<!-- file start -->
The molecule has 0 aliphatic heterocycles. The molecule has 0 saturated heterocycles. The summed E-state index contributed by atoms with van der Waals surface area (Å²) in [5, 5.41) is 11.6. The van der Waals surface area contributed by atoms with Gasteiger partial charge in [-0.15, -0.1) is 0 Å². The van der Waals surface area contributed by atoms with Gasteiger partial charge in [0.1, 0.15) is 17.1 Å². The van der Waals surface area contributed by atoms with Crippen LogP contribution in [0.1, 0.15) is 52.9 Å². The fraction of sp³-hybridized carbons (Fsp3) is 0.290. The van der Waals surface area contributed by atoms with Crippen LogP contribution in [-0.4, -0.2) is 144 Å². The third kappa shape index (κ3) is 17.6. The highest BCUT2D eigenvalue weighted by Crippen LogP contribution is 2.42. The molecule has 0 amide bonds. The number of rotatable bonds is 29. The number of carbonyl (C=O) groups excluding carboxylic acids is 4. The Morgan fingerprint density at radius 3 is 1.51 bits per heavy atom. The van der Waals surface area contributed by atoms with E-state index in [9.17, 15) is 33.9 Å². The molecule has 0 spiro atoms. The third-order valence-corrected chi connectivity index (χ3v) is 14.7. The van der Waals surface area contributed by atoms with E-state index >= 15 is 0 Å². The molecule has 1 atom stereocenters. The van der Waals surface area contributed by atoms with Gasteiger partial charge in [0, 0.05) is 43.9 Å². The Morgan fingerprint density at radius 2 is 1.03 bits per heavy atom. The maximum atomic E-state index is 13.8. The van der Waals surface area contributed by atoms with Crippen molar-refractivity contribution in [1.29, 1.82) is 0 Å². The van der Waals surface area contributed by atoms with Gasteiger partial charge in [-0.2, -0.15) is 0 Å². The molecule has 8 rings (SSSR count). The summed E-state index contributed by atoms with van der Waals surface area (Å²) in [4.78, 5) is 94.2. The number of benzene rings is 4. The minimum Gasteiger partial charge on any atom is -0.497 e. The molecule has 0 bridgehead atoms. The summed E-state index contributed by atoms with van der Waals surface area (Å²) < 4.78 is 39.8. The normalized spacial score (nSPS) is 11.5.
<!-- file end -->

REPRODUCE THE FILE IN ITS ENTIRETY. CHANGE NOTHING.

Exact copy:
The molecule has 0 aliphatic heterocycles. The molecule has 0 saturated heterocycles. The summed E-state index contributed by atoms with van der Waals surface area (Å²) in [5, 5.41) is 11.6. The van der Waals surface area contributed by atoms with Gasteiger partial charge in [-0.15, -0.1) is 0 Å². The van der Waals surface area contributed by atoms with Gasteiger partial charge in [0.1, 0.15) is 17.1 Å². The van der Waals surface area contributed by atoms with Crippen LogP contribution in [0.1, 0.15) is 52.9 Å². The fraction of sp³-hybridized carbons (Fsp3) is 0.290. The van der Waals surface area contributed by atoms with Crippen LogP contribution in [-0.4, -0.2) is 144 Å². The third kappa shape index (κ3) is 17.6. The highest BCUT2D eigenvalue weighted by Crippen LogP contribution is 2.42. The molecule has 0 amide bonds. The number of rotatable bonds is 29. The number of carbonyl (C=O) groups excluding carboxylic acids is 4. The Morgan fingerprint density at radius 3 is 1.51 bits per heavy atom. The van der Waals surface area contributed by atoms with E-state index in [9.17, 15) is 33.9 Å². The molecule has 0 spiro atoms. The third-order valence-corrected chi connectivity index (χ3v) is 14.7. The van der Waals surface area contributed by atoms with E-state index >= 15 is 0 Å². The molecule has 1 atom stereocenters. The van der Waals surface area contributed by atoms with Gasteiger partial charge in [0, 0.05) is 43.9 Å². The Morgan fingerprint density at radius 2 is 1.03 bits per heavy atom. The maximum atomic E-state index is 13.8. The van der Waals surface area contributed by atoms with Crippen molar-refractivity contribution in [1.29, 1.82) is 0 Å². The van der Waals surface area contributed by atoms with Gasteiger partial charge in [-0.2, -0.15) is 0 Å². The molecule has 8 rings (SSSR count). The summed E-state index contributed by atoms with van der Waals surface area (Å²) in [4.78, 5) is 94.2. The number of benzene rings is 4. The minimum Gasteiger partial charge on any atom is -0.497 e. The molecule has 0 bridgehead atoms. The summed E-state index contributed by atoms with van der Waals surface area (Å²) < 4.78 is 39.8. The normalized spacial score (nSPS) is 11.5.